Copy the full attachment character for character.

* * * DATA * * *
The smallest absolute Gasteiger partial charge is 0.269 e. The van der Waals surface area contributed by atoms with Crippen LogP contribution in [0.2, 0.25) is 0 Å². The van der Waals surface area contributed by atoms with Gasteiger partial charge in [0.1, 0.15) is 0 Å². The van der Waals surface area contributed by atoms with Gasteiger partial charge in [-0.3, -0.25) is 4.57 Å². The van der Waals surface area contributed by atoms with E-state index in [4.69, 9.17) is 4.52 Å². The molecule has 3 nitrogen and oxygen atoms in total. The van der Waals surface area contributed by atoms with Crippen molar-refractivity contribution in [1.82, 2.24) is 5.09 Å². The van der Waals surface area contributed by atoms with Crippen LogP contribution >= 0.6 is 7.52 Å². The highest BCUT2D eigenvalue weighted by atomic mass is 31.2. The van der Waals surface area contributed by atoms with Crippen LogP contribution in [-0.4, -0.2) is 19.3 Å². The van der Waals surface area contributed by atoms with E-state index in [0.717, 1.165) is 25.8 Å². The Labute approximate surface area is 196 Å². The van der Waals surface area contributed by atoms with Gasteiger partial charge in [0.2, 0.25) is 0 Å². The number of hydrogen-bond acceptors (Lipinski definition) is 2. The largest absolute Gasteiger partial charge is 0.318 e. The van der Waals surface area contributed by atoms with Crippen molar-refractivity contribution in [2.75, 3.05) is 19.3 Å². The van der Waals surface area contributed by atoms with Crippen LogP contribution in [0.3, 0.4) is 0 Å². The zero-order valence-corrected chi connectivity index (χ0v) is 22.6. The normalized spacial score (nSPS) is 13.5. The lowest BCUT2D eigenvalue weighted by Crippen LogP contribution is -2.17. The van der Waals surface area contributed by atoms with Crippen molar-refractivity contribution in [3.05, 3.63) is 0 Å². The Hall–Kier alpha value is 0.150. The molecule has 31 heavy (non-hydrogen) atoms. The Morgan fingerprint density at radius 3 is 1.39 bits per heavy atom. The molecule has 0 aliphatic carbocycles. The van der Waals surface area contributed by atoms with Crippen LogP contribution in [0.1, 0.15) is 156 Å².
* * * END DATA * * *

The smallest absolute Gasteiger partial charge is 0.269 e. The van der Waals surface area contributed by atoms with Crippen LogP contribution in [0.2, 0.25) is 0 Å². The van der Waals surface area contributed by atoms with Gasteiger partial charge in [0.1, 0.15) is 0 Å². The van der Waals surface area contributed by atoms with Gasteiger partial charge in [-0.3, -0.25) is 4.57 Å². The van der Waals surface area contributed by atoms with E-state index in [4.69, 9.17) is 4.52 Å². The molecule has 3 nitrogen and oxygen atoms in total. The van der Waals surface area contributed by atoms with Crippen molar-refractivity contribution in [1.82, 2.24) is 5.09 Å². The van der Waals surface area contributed by atoms with Crippen LogP contribution >= 0.6 is 7.52 Å². The highest BCUT2D eigenvalue weighted by atomic mass is 31.2. The van der Waals surface area contributed by atoms with Crippen LogP contribution in [-0.4, -0.2) is 19.3 Å². The van der Waals surface area contributed by atoms with E-state index in [0.717, 1.165) is 25.8 Å². The Labute approximate surface area is 196 Å². The van der Waals surface area contributed by atoms with Gasteiger partial charge in [0.2, 0.25) is 0 Å². The number of hydrogen-bond acceptors (Lipinski definition) is 2. The largest absolute Gasteiger partial charge is 0.318 e. The van der Waals surface area contributed by atoms with Crippen molar-refractivity contribution in [2.75, 3.05) is 19.3 Å². The van der Waals surface area contributed by atoms with Crippen LogP contribution in [0.3, 0.4) is 0 Å². The zero-order valence-corrected chi connectivity index (χ0v) is 22.6. The normalized spacial score (nSPS) is 13.5. The lowest BCUT2D eigenvalue weighted by Crippen LogP contribution is -2.17. The van der Waals surface area contributed by atoms with Crippen molar-refractivity contribution in [3.05, 3.63) is 0 Å². The Hall–Kier alpha value is 0.150. The molecule has 31 heavy (non-hydrogen) atoms. The Morgan fingerprint density at radius 3 is 1.39 bits per heavy atom. The molecule has 0 aliphatic carbocycles. The van der Waals surface area contributed by atoms with Crippen LogP contribution in [0.1, 0.15) is 156 Å².